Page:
Cardiff-born tenor, Sam Furness, discovered the joys of singing at the age of six. He was a chorister at Llandaff Cathedral for many years. Now just 32, he is garnering accolades for his operatic roles, including most recently that of Gaspar in David Sawer’s The Skating Rink at Garsington Opera, due to be broadcast on BBC Radio 3 this autumn: 6 October. He discusses his career with Linda Christmas, ahead of singing the role of The Defendant in Gilbert and Sullivan’s celebrated Trial by Jury in a concert performance at the BBC Proms tomorrow, Sat 1 September, Alexandra Palace, London and broadcast live on Radio 3.
It took a mere £5 to turn Sam Furness into an opera singer. When he was 15 his mother dragged him to a family matinee of La Bohème at Welsh National Opera in Cardiff. A love-soaked opera did not immediately seem the ideal outing for a trumpet-playing, macho 15 year-old boy. But Furness says, “I remember being in tears at the beauty of it. I knew already I could make the sound that the tenor was making. And at the end I said to my Mum this is what I want to do … be an opera singer. I have identified as a singer ever since.”
Sam Furness, as is clear from that quote, has been sure-footed from an early age and now, at 32, has critics describing him as “a lyric tenor clearly going places” – or even blessed with “all the makings of a star”. That he has a voice is a given, but he can also act, has advantageous good looks, is artlessly talkative and deeply musical – provided you don’t mention the piano.
“My godmother was a piano teacher, so I got sent for lessons with her when I was six. And she quickly realised that I was rubbish at the piano and very lazy with it, so she used to make me sing and she would accompany me. Her sons were in the choir of Llandaff Cathedral parish choir and she suggested I join them. It was only once a week; an early morning Sunday service. I was about six or seven. I did that for a couple of years and then I decided I wanted to join the main cathedral choir. My memories are hazy but I think it was because I didn’t want to be in the second-best choir – I wanted to be in the best. But that meant seven services a week. My parents were not that keen. They thought I would miss out on a childhood. I also said I wanted to be a boarder and Mum was not too happy about that either!
“To be a member of the cathedral choir you had to play an instrument – so I chose trumpet because I fancied a girl called Rebecca, and she played the trumpet! I was nine. Trumpet was my main thing until I was about 15. I did Grade 8 within two and a half years, then the diploma when I was 14. I got a music scholarship to Charterhouse through my trumpet playing. I really didn’t want to sing any more. I loved it deep down but it wasn’t cool to sing in the choir, and I only did it because my scholarship depended on it.”
After the epiphanic La Bohème, Sam’s attitude to the choir changed, and along came singing lessons and a choral scholarship to St. John’s, Cambridge.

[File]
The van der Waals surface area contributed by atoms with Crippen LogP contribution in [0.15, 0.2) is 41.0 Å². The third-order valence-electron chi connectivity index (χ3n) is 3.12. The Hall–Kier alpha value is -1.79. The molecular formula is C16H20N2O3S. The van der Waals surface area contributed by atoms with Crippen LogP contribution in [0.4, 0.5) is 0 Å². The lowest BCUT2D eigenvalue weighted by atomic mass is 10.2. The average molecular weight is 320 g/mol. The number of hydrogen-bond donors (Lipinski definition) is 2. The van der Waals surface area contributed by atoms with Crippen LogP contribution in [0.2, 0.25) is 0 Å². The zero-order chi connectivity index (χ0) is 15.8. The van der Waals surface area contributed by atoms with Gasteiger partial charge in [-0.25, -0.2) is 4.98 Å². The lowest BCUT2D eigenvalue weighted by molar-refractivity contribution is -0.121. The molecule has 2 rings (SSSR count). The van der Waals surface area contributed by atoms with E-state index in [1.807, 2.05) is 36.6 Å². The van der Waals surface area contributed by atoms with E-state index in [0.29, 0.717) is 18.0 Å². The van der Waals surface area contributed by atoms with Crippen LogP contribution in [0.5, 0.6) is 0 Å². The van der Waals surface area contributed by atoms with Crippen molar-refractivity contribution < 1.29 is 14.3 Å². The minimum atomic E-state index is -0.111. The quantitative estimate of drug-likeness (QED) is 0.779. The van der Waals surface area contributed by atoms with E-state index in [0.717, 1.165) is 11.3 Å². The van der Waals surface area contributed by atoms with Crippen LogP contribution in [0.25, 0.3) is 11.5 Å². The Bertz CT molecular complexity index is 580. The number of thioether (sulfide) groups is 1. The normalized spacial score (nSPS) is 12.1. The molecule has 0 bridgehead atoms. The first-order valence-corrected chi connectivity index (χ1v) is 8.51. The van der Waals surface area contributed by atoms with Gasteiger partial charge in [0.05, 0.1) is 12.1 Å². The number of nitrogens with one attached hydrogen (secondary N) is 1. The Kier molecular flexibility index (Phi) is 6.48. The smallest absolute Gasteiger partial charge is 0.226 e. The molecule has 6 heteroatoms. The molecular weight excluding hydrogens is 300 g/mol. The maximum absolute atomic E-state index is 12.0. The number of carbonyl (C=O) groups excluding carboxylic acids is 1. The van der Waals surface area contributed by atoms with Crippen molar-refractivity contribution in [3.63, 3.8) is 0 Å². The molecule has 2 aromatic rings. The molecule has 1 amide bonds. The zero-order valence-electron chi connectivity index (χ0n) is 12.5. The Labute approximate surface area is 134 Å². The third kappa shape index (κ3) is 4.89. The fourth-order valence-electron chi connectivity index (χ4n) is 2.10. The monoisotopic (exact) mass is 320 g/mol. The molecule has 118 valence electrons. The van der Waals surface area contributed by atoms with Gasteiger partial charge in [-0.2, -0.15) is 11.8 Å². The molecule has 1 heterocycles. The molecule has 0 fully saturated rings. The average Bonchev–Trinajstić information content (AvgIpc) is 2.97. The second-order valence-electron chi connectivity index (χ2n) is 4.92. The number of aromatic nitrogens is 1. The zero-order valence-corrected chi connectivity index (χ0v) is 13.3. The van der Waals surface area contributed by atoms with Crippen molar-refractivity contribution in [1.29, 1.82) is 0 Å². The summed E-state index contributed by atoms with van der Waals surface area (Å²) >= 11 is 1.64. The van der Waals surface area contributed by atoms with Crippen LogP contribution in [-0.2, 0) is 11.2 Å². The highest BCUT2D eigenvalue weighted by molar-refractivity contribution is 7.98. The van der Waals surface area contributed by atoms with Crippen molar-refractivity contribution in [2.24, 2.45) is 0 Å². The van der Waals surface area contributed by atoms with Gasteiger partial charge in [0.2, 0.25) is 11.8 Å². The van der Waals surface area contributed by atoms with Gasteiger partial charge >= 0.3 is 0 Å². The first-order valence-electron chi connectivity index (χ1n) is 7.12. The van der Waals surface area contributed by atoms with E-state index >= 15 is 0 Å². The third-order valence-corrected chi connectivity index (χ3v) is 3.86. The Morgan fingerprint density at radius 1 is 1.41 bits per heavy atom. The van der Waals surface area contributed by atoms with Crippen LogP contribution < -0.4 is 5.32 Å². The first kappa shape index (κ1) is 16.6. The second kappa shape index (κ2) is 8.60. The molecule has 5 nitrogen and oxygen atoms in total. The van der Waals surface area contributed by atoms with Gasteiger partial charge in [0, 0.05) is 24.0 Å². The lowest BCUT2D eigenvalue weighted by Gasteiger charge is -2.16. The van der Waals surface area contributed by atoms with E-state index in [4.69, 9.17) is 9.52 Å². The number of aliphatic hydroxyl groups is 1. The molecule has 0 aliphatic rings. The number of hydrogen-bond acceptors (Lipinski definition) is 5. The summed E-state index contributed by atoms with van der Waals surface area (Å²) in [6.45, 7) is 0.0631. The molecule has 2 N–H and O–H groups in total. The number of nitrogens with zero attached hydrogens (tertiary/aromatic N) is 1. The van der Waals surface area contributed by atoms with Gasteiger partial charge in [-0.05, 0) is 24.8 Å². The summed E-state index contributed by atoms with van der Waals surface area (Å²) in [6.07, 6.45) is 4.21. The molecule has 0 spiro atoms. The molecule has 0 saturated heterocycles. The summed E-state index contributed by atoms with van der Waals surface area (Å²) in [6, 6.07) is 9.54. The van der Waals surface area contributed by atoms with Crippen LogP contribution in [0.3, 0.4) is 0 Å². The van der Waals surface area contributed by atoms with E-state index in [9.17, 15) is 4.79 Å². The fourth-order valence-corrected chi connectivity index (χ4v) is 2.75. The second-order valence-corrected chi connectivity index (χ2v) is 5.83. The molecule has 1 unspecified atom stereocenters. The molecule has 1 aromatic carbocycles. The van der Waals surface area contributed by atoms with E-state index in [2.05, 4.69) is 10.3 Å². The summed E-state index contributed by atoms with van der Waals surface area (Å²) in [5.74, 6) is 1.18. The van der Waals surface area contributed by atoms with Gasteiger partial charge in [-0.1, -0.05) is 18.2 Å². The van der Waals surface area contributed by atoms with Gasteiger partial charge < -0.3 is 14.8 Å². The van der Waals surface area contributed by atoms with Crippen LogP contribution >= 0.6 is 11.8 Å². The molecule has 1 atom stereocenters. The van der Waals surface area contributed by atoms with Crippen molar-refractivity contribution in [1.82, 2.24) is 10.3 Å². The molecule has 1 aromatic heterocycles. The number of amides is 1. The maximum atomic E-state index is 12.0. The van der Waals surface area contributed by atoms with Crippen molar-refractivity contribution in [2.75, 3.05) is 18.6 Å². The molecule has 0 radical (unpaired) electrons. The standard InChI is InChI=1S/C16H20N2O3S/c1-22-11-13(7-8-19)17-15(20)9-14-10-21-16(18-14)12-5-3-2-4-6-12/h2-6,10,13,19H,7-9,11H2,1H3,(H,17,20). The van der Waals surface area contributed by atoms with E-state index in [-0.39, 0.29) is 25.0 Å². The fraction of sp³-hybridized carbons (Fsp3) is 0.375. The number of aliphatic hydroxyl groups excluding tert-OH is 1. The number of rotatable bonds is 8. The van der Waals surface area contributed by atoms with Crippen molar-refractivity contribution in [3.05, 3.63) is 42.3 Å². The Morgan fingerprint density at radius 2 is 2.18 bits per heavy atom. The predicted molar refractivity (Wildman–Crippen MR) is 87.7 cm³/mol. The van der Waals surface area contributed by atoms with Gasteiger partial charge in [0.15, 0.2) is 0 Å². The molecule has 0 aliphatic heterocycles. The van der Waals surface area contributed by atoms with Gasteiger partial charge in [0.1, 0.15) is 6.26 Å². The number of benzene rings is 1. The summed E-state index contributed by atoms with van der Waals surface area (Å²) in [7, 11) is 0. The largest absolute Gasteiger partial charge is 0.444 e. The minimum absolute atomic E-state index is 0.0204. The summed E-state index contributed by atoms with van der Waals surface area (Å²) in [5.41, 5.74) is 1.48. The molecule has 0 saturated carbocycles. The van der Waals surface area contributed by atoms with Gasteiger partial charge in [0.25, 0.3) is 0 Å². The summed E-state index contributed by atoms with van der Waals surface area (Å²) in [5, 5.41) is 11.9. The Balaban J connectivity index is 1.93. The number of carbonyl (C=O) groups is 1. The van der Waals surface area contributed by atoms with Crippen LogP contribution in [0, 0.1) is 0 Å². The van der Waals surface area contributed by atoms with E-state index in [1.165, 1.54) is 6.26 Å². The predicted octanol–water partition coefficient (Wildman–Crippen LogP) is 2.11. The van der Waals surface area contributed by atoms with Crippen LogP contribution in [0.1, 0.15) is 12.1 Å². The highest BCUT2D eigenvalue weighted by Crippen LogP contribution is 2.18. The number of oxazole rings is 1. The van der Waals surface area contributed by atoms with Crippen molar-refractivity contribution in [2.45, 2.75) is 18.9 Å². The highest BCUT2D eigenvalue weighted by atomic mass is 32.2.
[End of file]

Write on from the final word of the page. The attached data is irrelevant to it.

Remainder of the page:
“It’s true my Dad went there, but that’s not the reason I chose it. John’s has the best choir. Then, now, always. No, not King’s. I prefer the sound of John’s: they sing with a bigger, warmer sound. King’s is a bit pernickety for me. I was singing with vibrato which would have been crushed at King’s whereas it was encouraged at John’s. If you look at history of the last 30 or 40 years John’s make more operatic voices than Kings. King’s tend to produce more Lieder singers. I read theology because I loved it at school and had great teachers. Music at Cambridge was too academic, too theoretical for me. I didn’t fancy writing fugues. I wanted to sing opera! I did seven or eight operatic rolls by the time I left Cambridge.”
He stayed a fourth year and overlapped with his brother, Jack, who also got a choral scholarship to Gonville and Caius, formed his own opera company, Shadwell, and is now a director of opera. For the first time, on September 1, they have been booked to do a show together: Sam singing and Jack directing a performance of Trial by Jury, as part of the BBC Proms season in the newly renovated theatre at Alexandra Palace. It will be the first show that has been done there for 80 years.
For the past few years Sam has been a firm favourite at Garsington Festival. He has sung Jaquino in Fidelio, Baron Lummer in Intermezzo and Jack in the community opera, Silver Birch, by Roxanna Panufnik and librettist Jessica Duchen. This summer he added two more roles: Flamand in Capriccio and Gaspar in the world premiere of David Sawer’s The Skating Rink. Both operas had some 4-star reviews and Sam acquired a string of superlatives to add to his c.v. I searched for a poor review and the worst I could find said of Flamand: “Sam’s tone is perhaps at times a little fragile for the lines – no matter, one cannot criticise a very young singer for not being Nicolai Gedda, and his ‘Kein Andres’ was sincerely poetic.” (A somewhat puzzling remark since there is a renowned recording of Capriccio with Gedda as Flamand dating from 1957. Gedda was 32 – the same age as Furness!)